“The British influence on the conclave was against all the odds, yet it happened,” Pepinster stated. “That was down to one of the most capable cardinals I’ve ever met – Cormac Murphy-O’Connor – playing the most powerful non-voting role in the choosing of a pope I’ve ever known.”

Pope Francis seemed to have been aware of the British cardinal’s role in his election. The Guardian‘s obituary of the prelate in 2017 stated, “A few months after his election, the former Cardinal Jorge Mario Bergoglio was apparently lightheartedly to credit Murphy-O’Connor, when the two met at a papal audience. The pope pointed to his old friend and said, ‘You’re to blame!’”

Now-disgraced former cardinal Theodore McCarrick also described how certain influencers tried to get Bergoglio elected. LifeSite contributor Liz Yore summed up his own testimony as he presented it in October 2013, only months after Bergoglio’s election:

McCarrick told the audience that before the cardinal electors “went into the general conversations,” he was approached by “a very interesting and influential Italian gentleman.” The influential Italian visited McCarrick at the seminary where McCarrick was staying in Rome. This “very brilliant man, very influential man in Rome” said, “What about Bergoglio? Does he have a chance?” McCarrick said he was surprised at the question, and replied, “I don’t think so because no one’s mentioned his name.” The man said, referring to Bergoglio, “He could do it, you know, reform the church.”

Although McCarrick was beyond the age to vote in the 2013 conclave, he spoke at the General Congregation proceedings before the conclave. As he explained in his Villanova talk, he seized the opportunity to lobby for a Latin American Pope, urging his fellow cardinal electors that he hoped that whoever was elected pope would be someone who, if not himself a Latin American, would “have a very strong interest in Latin America because half the Church is there … that’s where the people are.”

None of these hints alone suffice to make a case in this very crucial matter, though.

Bishop Athanasius Schneider, who is  highly respected among many faithful Catholics, holds that Pope Francis’ papacy is a valid one. Writing in 2020 (while Pope Benedict XVI was still alive), the Kazakh bishop of German descent insisted:

Declaring Pope Francis to be an invalid pope, either because of his heresies or because of an invalid election (for reasons of alleged violations of the Conclave norms or for the reason that Pope Benedict XVI is still the pope because of his invalid renunciation) are desperate and subjectively taken actions aimed at remedying the current unprecedented crisis of the papacy. They are purely human and betray a spiritual myopia. All such endeavors are ultimately a dead end, a cul-de-sac. Such solutions reveal an implicit Pelagian approach to resolving a problem with human means; a problem, indeed, which cannot be resolved by human efforts, but which requires a divine intervention.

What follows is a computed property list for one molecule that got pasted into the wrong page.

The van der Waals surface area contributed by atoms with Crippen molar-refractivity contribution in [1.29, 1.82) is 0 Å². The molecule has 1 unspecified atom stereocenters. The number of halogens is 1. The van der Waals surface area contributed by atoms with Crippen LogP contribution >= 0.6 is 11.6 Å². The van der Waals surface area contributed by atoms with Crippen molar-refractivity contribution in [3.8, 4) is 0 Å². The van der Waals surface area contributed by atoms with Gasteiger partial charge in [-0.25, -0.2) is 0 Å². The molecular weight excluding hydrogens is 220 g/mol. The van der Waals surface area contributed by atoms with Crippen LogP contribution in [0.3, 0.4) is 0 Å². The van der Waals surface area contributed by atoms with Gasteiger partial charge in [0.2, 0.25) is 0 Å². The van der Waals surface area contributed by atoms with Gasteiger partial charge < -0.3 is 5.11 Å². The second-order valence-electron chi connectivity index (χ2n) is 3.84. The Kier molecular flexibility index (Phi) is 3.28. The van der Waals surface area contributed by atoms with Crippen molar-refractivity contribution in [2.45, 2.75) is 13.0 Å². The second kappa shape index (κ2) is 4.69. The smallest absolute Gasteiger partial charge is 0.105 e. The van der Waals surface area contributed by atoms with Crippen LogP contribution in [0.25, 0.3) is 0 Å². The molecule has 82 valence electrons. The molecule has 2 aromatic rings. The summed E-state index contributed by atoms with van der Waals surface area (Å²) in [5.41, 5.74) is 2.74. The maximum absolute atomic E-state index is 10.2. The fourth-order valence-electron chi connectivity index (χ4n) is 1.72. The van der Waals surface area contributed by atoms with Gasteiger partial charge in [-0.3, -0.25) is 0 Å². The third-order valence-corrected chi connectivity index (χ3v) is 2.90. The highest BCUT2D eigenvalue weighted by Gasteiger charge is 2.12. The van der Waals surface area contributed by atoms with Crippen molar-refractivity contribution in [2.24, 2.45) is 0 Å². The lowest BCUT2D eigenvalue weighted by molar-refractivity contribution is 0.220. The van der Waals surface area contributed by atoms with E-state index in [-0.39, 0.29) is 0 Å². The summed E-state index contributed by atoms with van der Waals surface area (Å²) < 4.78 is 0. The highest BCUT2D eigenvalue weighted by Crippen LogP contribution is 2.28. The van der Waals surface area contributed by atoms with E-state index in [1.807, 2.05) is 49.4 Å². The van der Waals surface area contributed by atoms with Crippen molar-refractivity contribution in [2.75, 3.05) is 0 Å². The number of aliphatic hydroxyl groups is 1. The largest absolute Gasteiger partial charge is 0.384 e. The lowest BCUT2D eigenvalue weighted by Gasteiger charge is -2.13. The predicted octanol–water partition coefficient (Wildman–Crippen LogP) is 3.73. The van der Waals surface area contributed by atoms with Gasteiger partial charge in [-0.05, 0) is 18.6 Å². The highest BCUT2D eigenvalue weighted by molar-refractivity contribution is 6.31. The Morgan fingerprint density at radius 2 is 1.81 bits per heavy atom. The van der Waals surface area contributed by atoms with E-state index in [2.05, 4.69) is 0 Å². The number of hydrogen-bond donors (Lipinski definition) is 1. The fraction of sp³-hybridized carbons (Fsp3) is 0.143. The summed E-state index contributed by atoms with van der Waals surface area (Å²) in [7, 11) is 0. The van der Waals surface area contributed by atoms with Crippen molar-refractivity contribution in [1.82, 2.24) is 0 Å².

One need only examine similar cases of the deposition of a pope or declaration of the invalidity of his election in Church history to see that they provoked rivaling and combating claimants to the papal office.

It is unclear whether Archbishop Viganò has spoken directly to the cardinal in question. He told Gaspers that “if these confidences are true, I dare not think of the moral travail of those who are preparing to take the secret to the grave, when they would have had the opportunity of unmasking the intrigues and plots of the Saint Gallen Mafia.”

“If they are not true,” he continued, “it would not make sense to talk about it even with the most trusted people (who, however, must have told others, since the news has leaked).”

LifeSite reached out to Archbishop Viganò and to two respected cardinals for comment and shall update this report should we hear back from them.

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Dr. Maike Hickson was born and raised in Germany. She holds a PhD from the University of Hannover, Germany, after having written in Switzerland her doctoral dissertation on the history of Swiss intellectuals before and during World War II. She now lives in the U.S. and is married to Dr. Robert Hickson, and they have been blessed with two beautiful children. She is a happy housewife who likes to write articles when time permits.

Dr. Hickson published in 2014 a Festschrift, a collection of some thirty essays written by thoughtful authors in honor of her husband upon his 70th birthday, which is entitled A Catholic Witness in Our Time.

Hickson has closely followed the papacy of Pope Francis and the developments in the Catholic Church in Germany, and she has been writing articles on religion and politics for U.S. and European publications and websites such as LifeSiteNews, OnePeterFive, The Wanderer, Rorate Caeli,, Catholic Family News, Christian Order, Notizie Pro-Vita, Corrispondenza Romana,, Der Dreizehnte,  Zeit-Fragen, and Westfalen-Blatt.